Tuesday morning rolled around and my husband and I went to my first OB appointment. After filling out a ton of paperwork they called me back, got my weight, and then took me to the ultrasound room to get my vitals. After the nurse got all of the information she needed from me, she sent me to the bathroom to get a lovely urine sample. After getting back to the ultrasound room, the nurse had me undress from the waist down. I was already nervous thinking about where this baby might be located and then to top it off, I had never had a male doctor for any of my female exams and I hated the idea of this. I had met this doctor once when I was doing my clinical time in the OB unit at the hospital, but he didn’t remember me. He came in, shook my hand and started asking me questions about what had been going on. I told him about the pain and answered all of his other questions to the best of my ability. Shortly after that he performed the ultrasound. He was quiet for a while as he looked around at my uterus and the surrounding organs. Then he started telling me that the baby was not in my uterus where it should be and it was in my right Fallopian tube. He measured the mass and it came out to being 5 weeks and some odd days in size. This would have put my due date at July 23rd, 2015. He also found a cyst near the cervix that measured about the same size.

He finished up the ultrasound and sat down on his stool in front of me and told me that this was a tubal pregnancy, one type of an ectopic pregnancy. He wasn’t sure why it implanted in the tube because I didn’t have any of the risk factors for an ectopic pregnancy. He proceeded to tell me that because of where my HCG levels were he could either have me get a shot of methotrexate (a drug often given in the treatment of cancer) or he could perform surgery to remove my Fallopian tube. He said he was comfortable doing either one at this point. I thought about this for a few minutes, trying to really take in what was happening. I asked about the shot and he told me that it would “dissolve” the pregnancy. It would keep the fetal cells from dividing anymore and my body would absorb what was already created. Thinking about the fact that I wanted to have children in the future, I wanted to avoid having surgery if possible. I told my doctor that I wanted to try the shot and then I started to cry. He looked at me and told me, “This is not a viable pregnancy”. Those words hurt so badly. For the past week we had been thinking about our baby and imagining what our baby would look like and which room was going to turn into the nursery. I had even started to knit a baby blanket and look at baby things online. The doctor handed me the box of tissues and left the room.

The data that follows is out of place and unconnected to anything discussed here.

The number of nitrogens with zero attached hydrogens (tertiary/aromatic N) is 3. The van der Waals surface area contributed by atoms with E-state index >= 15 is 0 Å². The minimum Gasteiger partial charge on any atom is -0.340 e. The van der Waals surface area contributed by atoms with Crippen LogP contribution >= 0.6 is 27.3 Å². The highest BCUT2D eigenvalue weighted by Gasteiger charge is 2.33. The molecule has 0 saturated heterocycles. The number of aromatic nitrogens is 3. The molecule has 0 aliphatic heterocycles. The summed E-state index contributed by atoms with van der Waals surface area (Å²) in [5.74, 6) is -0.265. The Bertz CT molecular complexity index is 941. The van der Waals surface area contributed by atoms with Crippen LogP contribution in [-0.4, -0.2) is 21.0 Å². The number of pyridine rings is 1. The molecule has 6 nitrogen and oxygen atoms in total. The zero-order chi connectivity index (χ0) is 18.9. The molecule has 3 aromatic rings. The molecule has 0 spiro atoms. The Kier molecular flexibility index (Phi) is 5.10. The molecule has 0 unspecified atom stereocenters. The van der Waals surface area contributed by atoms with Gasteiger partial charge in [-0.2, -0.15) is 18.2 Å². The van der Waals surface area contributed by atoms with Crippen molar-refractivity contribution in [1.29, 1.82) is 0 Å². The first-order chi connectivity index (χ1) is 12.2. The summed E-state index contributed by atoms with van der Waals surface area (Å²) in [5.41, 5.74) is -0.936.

A nurse came in and took me to the room across the hall where they draw blood. They had to check my HCG levels one more time before they sent me over to the hospital to have the shot. She was sympathetic and told me that she was very sorry. We had to set up another appointment to get blood drawn again for the following week to make sure my HCG levels were dropping properly; otherwise they would have to give me another dose of methotrexate.